Definition of Flexible Budgeting


Flexible budgeting can be defined as the use of budget that has capacity to adjust to changes occurring in the quantity of activities. A flexible budget is more complicated and important than a static budget which does not exhibit changes in amounts even when there are changes in activity volumes (Siegel & Shim, 2009). In the following example, the cost of running machines and electricity is $10. In addition, depreciation and supervisory activities in the factory cost $50000 every month. The duration of production activities is expected to be between 4000 and 7000 hours every month (Accounting Coach, 2011). On the basis of this data, the total monthly flexible budget would amount to $40000 (Accounting Coach, 2011).

The flexible budget can be shown using some information. For example, if the equipment involved in production functions for a total of 4000 hours in February, the cost of flexible budget in February will be $ 90000. Changes in the number of hours the equipment is supposed to operate in the subsequent months will lead to a change in the flexible budget for the month (Accounting Coach, 2011).

In cases where the factory manager is mandated to consume additional machine hours, it is prudent to raise the budget of the manager to cater for increased supplies and electricity costs. The budget the manager operates is expected to go down when equipment operations go down. In a nutshell, flexible budgeting makes it easier for managers to plan and control operations. This would definitely not be possible when static budgeting is used instead (Accounting Coach, 2011).

Importance of Flexible Budgeting

The importance of flexible budgeting highly depends on how accurate expenses are categorized into variable, semi-fixed and fixed expenses. Flexible budgeting is important in creating cost estimates for various activity levels. The measurement of these activity levels is based on activity outputs, inputs and levels. Below are some of the reasons that justify the use of flexible budgeting.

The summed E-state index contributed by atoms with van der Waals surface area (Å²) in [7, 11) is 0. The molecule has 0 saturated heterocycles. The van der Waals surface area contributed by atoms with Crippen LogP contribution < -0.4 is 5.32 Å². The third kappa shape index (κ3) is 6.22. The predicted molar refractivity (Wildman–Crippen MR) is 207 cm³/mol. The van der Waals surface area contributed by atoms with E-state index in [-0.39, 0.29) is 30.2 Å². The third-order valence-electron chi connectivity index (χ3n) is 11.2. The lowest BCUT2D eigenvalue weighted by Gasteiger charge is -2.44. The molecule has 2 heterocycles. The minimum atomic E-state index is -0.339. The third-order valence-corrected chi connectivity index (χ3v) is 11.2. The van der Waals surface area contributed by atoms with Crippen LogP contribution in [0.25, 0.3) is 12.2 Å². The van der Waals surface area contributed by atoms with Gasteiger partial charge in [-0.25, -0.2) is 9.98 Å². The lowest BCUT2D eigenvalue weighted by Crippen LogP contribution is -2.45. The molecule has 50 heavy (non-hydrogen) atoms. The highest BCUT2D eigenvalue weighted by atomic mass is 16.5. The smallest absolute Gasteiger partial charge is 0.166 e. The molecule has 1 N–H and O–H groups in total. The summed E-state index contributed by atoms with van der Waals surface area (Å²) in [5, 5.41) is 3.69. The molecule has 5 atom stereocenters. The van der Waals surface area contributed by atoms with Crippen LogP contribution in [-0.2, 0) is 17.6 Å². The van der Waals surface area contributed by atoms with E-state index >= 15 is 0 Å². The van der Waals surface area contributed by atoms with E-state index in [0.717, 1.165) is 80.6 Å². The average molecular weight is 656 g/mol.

Uncertainty Analysis

Flexible budgeting enables managers to take into consideration varied situations as they plan for the future. If it is not easy to accurately estimate future level of activity, the flexible budget can be run by the managers for more than one level of activity. This gives the managers a chance to generate both best and worst situations to be used in planning on how to use the resources of a company. The managers anticipate a downward shift in actual numbers between the best and worst case situations (Caplan, n.d).

Improved Performance Evaluation

Another reason justifying use of flexible budgeting is that it can be used in evaluating the performance of managers in various departments. However, a few areas like levels of production cannot be controlled by the managers. When there is an increase in the demand of the goods customers purchase, the demand must be accommodated through an increase in the level of production. This has the effect of increasing the expenses which form the basis on which managers are evaluated. In such a scenario, flexible budgeting is very important since it factors the effect of additional production and conducts the desired adjustment in the budget numbers. This facilitates fair and justified evaluation for the manager.

Useful Variance Analysis

Changes in activity levels lead to changes in cost of manufacturing. Variance analysis is involved in comparing budgeted costs with the real or actual cost (Caplan, n.d). When there is no change in budget numbers while there is an increase in the costs, this increases the variance. The impact is done away with by flexible budgeting since considerations of increase in costs brought about by increase in levels of activity are made.

Time Costing

It is crucial for some companies to monitor how their employees spent their time. For example, businesses that offer services are keen on time because it impacts the running of the businesses in terms of the cost incurred. In such businesses, employees are encouraged to utilize their time wisely since this may affect them in monetary terms. Time costing is not a new concept in companies and was introduced with the aim of gathering production, consumption of material and quality in a timely manner. The individual data scenarios are depicted as immediate response on cost, rate of production, consumption and quality to managers charged with production (Economist, 2009).